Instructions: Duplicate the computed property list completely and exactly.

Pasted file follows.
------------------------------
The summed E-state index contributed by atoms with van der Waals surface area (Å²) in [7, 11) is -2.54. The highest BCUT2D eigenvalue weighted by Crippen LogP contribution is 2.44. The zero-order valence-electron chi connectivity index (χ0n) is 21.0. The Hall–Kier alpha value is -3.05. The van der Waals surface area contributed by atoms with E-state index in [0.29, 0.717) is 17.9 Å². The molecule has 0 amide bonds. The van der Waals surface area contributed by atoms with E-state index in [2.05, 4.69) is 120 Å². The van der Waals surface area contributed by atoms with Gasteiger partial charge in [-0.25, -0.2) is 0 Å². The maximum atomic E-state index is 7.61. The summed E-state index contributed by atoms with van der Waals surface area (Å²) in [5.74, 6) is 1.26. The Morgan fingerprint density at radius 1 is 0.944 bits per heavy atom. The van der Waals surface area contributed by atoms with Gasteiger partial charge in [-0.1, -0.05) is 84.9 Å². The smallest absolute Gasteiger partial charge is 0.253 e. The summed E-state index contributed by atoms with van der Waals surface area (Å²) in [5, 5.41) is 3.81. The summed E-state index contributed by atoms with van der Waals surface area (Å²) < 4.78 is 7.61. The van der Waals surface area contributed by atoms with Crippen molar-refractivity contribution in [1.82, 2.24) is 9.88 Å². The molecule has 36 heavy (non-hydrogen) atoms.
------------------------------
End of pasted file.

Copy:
The summed E-state index contributed by atoms with van der Waals surface area (Å²) in [7, 11) is -2.54. The highest BCUT2D eigenvalue weighted by Crippen LogP contribution is 2.44. The zero-order valence-electron chi connectivity index (χ0n) is 21.0. The Hall–Kier alpha value is -3.05. The van der Waals surface area contributed by atoms with E-state index in [0.29, 0.717) is 17.9 Å². The molecule has 0 amide bonds. The van der Waals surface area contributed by atoms with E-state index in [2.05, 4.69) is 120 Å². The van der Waals surface area contributed by atoms with Gasteiger partial charge in [-0.25, -0.2) is 0 Å². The maximum atomic E-state index is 7.61. The summed E-state index contributed by atoms with van der Waals surface area (Å²) in [5.74, 6) is 1.26. The Morgan fingerprint density at radius 1 is 0.944 bits per heavy atom. The van der Waals surface area contributed by atoms with Gasteiger partial charge in [-0.1, -0.05) is 84.9 Å². The smallest absolute Gasteiger partial charge is 0.253 e. The summed E-state index contributed by atoms with van der Waals surface area (Å²) in [5, 5.41) is 3.81. The summed E-state index contributed by atoms with van der Waals surface area (Å²) < 4.78 is 7.61. The van der Waals surface area contributed by atoms with Crippen molar-refractivity contribution in [1.82, 2.24) is 9.88 Å². The molecule has 36 heavy (non-hydrogen) atoms.